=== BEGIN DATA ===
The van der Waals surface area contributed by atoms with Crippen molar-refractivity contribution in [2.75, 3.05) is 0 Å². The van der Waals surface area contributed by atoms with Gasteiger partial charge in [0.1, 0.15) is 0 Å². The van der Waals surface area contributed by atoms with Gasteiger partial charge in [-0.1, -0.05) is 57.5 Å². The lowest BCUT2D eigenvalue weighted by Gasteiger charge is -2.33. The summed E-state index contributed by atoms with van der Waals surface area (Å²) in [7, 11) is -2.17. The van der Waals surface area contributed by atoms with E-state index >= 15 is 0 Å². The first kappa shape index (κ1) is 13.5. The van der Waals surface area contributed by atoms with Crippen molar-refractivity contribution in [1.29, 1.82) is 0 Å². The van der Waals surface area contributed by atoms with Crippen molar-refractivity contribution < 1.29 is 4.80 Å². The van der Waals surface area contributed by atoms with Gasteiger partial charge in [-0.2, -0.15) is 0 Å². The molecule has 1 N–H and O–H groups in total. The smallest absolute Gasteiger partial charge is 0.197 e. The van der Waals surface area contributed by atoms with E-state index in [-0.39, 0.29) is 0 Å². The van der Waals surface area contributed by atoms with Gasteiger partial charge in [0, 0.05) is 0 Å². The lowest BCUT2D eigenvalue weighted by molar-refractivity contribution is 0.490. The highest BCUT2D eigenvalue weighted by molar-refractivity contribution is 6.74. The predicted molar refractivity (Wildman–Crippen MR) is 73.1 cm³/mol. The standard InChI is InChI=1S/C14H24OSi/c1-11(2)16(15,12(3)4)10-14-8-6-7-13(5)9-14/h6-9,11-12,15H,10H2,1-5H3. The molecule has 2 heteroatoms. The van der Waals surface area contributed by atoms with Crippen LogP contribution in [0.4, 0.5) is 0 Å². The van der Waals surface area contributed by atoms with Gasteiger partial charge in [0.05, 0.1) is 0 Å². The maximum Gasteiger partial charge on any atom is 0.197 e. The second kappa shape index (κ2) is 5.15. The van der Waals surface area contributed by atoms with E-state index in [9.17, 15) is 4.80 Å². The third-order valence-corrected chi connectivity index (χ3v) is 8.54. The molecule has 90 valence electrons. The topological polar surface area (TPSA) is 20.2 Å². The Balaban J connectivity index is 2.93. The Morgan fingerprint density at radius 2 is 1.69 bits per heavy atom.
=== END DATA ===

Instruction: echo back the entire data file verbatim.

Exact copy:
The van der Waals surface area contributed by atoms with Crippen molar-refractivity contribution in [2.75, 3.05) is 0 Å². The van der Waals surface area contributed by atoms with Gasteiger partial charge in [0.1, 0.15) is 0 Å². The van der Waals surface area contributed by atoms with Gasteiger partial charge in [-0.1, -0.05) is 57.5 Å². The lowest BCUT2D eigenvalue weighted by Gasteiger charge is -2.33. The summed E-state index contributed by atoms with van der Waals surface area (Å²) in [7, 11) is -2.17. The van der Waals surface area contributed by atoms with E-state index >= 15 is 0 Å². The first kappa shape index (κ1) is 13.5. The van der Waals surface area contributed by atoms with Crippen molar-refractivity contribution in [1.29, 1.82) is 0 Å². The van der Waals surface area contributed by atoms with Crippen molar-refractivity contribution < 1.29 is 4.80 Å². The van der Waals surface area contributed by atoms with Gasteiger partial charge in [-0.2, -0.15) is 0 Å². The molecule has 1 N–H and O–H groups in total. The smallest absolute Gasteiger partial charge is 0.197 e. The van der Waals surface area contributed by atoms with E-state index in [-0.39, 0.29) is 0 Å². The van der Waals surface area contributed by atoms with Gasteiger partial charge in [0, 0.05) is 0 Å². The lowest BCUT2D eigenvalue weighted by molar-refractivity contribution is 0.490. The highest BCUT2D eigenvalue weighted by molar-refractivity contribution is 6.74. The predicted molar refractivity (Wildman–Crippen MR) is 73.1 cm³/mol. The standard InChI is InChI=1S/C14H24OSi/c1-11(2)16(15,12(3)4)10-14-8-6-7-13(5)9-14/h6-9,11-12,15H,10H2,1-5H3. The molecule has 2 heteroatoms. The van der Waals surface area contributed by atoms with Crippen LogP contribution in [0.4, 0.5) is 0 Å². The van der Waals surface area contributed by atoms with Gasteiger partial charge in [0.05, 0.1) is 0 Å². The maximum Gasteiger partial charge on any atom is 0.197 e. The second kappa shape index (κ2) is 5.15. The van der Waals surface area contributed by atoms with E-state index in [9.17, 15) is 4.80 Å². The third-order valence-corrected chi connectivity index (χ3v) is 8.54. The molecule has 90 valence electrons. The topological polar surface area (TPSA) is 20.2 Å². The Balaban J connectivity index is 2.93. The Morgan fingerprint density at radius 2 is 1.69 bits per heavy atom.